Piscitelli: In the beginning, they can use our tools, and then they're encouraged to get their own. But when I started, I literally went out and bought everything, every weekend I was buying something new. You get into it, and you want those things for yourself.

DePotter: They have to have their own saw and their own file. We've tried to condense that materials list down so it's not such a huge investment, because it was running about $120 or so to buy the tools, so I think we've condensed it down to about $80.

MT: Are these classes a gateway to more education in metalsmithing?

DePotter: People take the class and then they can decide if they want to go to school for it. They take a couple sessions and decide this is something they do like and want to pursue. Also, we take high school students who've exhausted their curriculum in school and we give them a discount.

Piscitelli: We had a student a couple sessions ago who was taking a break from college and she wanted to get into metalsmithing again, so she came here and was trying to brush up on her skills in order to start a business. I don't think she was really interested in going back to school. If you have a talent for something, you can get an education in a lot of different settings. Here you can really get a good education. You learn a lot.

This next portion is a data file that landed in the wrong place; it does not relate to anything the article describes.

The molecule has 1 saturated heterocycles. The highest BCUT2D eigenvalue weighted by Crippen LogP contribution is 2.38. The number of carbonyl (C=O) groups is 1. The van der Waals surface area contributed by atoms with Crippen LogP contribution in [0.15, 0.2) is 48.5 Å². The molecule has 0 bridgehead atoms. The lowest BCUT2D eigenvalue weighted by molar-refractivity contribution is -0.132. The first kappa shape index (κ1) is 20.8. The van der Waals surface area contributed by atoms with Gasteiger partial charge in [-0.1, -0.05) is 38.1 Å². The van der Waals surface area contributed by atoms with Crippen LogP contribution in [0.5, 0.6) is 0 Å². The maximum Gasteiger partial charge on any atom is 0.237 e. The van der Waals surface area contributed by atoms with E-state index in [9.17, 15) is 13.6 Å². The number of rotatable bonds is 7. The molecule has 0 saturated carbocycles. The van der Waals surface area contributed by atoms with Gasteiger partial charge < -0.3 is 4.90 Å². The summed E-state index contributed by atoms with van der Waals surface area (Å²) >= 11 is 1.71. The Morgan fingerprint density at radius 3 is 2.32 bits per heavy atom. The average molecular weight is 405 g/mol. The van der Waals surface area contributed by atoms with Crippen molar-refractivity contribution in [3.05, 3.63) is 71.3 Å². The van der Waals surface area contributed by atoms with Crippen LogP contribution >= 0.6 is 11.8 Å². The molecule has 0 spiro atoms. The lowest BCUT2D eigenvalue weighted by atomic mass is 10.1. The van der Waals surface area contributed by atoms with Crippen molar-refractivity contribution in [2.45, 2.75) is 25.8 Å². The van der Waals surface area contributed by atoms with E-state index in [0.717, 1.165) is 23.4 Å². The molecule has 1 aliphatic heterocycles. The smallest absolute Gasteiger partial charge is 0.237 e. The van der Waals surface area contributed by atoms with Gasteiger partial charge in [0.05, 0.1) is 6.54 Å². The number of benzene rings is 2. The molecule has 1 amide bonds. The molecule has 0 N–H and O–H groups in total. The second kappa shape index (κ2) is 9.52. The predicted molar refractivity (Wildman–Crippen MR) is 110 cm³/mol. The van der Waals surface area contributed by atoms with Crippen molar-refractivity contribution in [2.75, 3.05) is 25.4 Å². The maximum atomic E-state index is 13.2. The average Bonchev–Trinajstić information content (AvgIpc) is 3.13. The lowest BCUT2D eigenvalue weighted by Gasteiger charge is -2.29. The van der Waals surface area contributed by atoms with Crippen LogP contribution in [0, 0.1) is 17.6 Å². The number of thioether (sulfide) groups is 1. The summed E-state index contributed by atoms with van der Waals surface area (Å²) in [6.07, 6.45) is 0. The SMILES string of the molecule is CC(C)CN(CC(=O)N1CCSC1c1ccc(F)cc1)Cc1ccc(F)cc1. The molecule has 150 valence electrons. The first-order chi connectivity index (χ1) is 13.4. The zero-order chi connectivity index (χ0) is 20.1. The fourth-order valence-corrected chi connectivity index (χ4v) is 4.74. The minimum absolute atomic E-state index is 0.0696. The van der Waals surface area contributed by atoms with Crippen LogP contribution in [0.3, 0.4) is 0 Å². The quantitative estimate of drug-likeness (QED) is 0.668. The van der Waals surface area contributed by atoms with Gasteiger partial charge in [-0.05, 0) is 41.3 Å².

MT: Do you find people go on to explore different sides of metalsmithing outside of jewelry making?

Piscitelli: If they're trying to do things on a bigger scale, then they definitely will go to places like Smith Shop (in Detroit) to learn welding and things that we don't offer here. But I think this offers a good base for people who are interested and want to get their feet wet. It's an investment of time and money, so you really have to want it. I think this is a great place, because it really shows a whole new world of things and teaches you to be hands-on. But not everyone is going to love that. So, for a kid who's going to school, or thinking about going to college, that's a huge investment. Places like this are really good for kids that are that age, to explore before they take that bigger step and pay that kind of money for a couple college credits.

More by Alysa Offman